I’ve decided to table my attempt to be funny (emphasis on the word attempt) to write about something that happened in the news this week that really strikes a chord with me. It wasn’t NFL free agency, Pope Watch 2013, or the excitement behind watching Justin Bieber take his first steps into the inevitable child star meltdown. What grabbed my attention were the headlines concerning Ohio’s Republican Senator Rob Portman deciding that he has changed his view on gay marriage, in large part because his son came home from school and told him that he is gay. It is certainly an eye opening, and with any luck a mind expanding story. I’m not telling anyone what to believe or if they are right or wrong about those beliefs. After all, that’s the beauty of having a belief. And I’m not educated or experienced enough to preach anything one way or the other, although it doesn’t stop me from trying. I do know that it seems people will think with more of an open mind and act with greater conviction when they allow their hearts to play a greater role rather than worry so much about perception, historical context, and petty consequences.
In this news report we have a conservative, Christian, Midwestern man born in 1955. It’s very easy to see not only why, but how Senator Portman developed a belief that two people of the same sex should not be married. Again, if that’s what you believe that‘s great so long as you know why you believe it. But then came a day where Portman had to ask himself a question that very well served as the basis of his new found position on gay marriage. This question reminded him to omit the insignificant aspects of a belief and emphasize the vital ones. Things like approval ratings, votes, professional relationships, and public perception were completely vacated from his mind and replaced with a simpler reverberation of unconditional love. I have to think he merely asked himself “how do I feel now that it’s my son?” Suddenly the echoes in his head of outrage and disagreement weren’t so loud. Like most parents, he couldn’t imagine not being supportive of his children. What if he turned the question around on his critics and colleagues and they too considered it: ‘What if it was my son? What if it was my daughter?’ News outlets released teasers that the Senator’s change in belief was due to something extremely personal. Shouldn’t everything you believe in be personal?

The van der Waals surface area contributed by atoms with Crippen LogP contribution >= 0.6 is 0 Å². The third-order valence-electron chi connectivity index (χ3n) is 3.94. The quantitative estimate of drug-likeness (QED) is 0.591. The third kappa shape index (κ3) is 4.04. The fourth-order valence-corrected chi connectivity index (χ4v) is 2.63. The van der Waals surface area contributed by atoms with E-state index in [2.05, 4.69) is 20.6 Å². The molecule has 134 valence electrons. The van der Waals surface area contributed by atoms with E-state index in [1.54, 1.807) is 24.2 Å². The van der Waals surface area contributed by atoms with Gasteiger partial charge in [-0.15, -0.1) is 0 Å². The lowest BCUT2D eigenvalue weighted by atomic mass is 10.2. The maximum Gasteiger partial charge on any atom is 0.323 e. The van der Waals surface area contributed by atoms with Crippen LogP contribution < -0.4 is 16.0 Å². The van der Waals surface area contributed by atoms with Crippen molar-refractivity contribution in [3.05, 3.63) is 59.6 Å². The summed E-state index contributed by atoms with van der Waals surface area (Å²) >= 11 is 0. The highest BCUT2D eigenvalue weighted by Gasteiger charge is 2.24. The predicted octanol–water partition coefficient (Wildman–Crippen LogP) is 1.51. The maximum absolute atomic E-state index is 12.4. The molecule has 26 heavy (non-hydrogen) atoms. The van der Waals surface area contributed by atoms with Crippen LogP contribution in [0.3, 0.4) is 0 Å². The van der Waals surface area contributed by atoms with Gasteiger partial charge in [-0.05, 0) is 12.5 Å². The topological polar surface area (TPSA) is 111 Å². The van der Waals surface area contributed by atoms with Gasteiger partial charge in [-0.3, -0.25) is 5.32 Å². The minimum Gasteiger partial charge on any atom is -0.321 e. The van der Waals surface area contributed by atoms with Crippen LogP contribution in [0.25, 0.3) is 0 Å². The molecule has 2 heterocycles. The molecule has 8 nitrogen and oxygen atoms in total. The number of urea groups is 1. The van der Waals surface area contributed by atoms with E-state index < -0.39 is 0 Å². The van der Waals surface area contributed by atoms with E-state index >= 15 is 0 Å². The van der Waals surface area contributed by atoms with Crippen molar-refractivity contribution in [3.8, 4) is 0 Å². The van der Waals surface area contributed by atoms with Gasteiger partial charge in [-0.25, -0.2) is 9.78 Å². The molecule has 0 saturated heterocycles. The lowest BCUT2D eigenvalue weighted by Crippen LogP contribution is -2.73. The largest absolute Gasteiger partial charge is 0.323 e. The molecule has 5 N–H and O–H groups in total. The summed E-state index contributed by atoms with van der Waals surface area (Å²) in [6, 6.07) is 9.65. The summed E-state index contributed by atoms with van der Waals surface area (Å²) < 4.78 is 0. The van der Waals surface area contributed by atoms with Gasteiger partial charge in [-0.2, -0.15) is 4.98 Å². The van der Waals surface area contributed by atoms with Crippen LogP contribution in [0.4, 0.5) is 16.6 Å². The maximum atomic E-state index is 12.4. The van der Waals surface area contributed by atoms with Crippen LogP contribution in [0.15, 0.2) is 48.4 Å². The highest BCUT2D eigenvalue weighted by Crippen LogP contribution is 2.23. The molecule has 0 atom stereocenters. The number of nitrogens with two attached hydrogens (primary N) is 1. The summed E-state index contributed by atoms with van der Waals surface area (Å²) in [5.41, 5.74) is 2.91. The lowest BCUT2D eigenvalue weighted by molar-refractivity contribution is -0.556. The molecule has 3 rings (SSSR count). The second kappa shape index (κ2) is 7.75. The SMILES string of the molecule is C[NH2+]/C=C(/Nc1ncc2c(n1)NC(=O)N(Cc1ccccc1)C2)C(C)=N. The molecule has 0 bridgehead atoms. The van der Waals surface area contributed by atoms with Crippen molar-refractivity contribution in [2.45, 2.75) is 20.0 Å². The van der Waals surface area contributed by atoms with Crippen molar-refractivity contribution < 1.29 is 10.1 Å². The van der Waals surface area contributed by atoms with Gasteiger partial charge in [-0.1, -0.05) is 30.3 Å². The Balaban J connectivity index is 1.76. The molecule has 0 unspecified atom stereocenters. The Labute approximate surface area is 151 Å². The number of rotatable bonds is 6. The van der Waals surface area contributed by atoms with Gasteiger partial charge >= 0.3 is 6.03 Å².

My point actually has nothing to do with gay marriage. It’s only a timely example. If this was Germany in 1941 or Virginia in the early 1800’s, or even just a kid at school getting bullied, I suppose I could find a few reasons I’d employ this same line of thinking. A lot of times we’re told to desensitize ourselves to some of the issues out there because it clears our minds and allows for a rational response, but we’re not talking about balancing a budget or laying off employees. This is what we believe in. It needs to be sensitized. Essentially, next time you are in a position where a belief is either being formed or considered, please don’t flood your mind with bull shit about how you were raised, what political party you stand with, or even worse – what you were told to think. Recognize the effects of having that belief and ask yourself: ‘What if it was my son? What if it was my daughter?’ The answer might reshape a truer version of you. And if asking yourself this question doesn’t work because you’re one of those ‘I know I don’t want to have kids’ types, be careful, you might change your mind.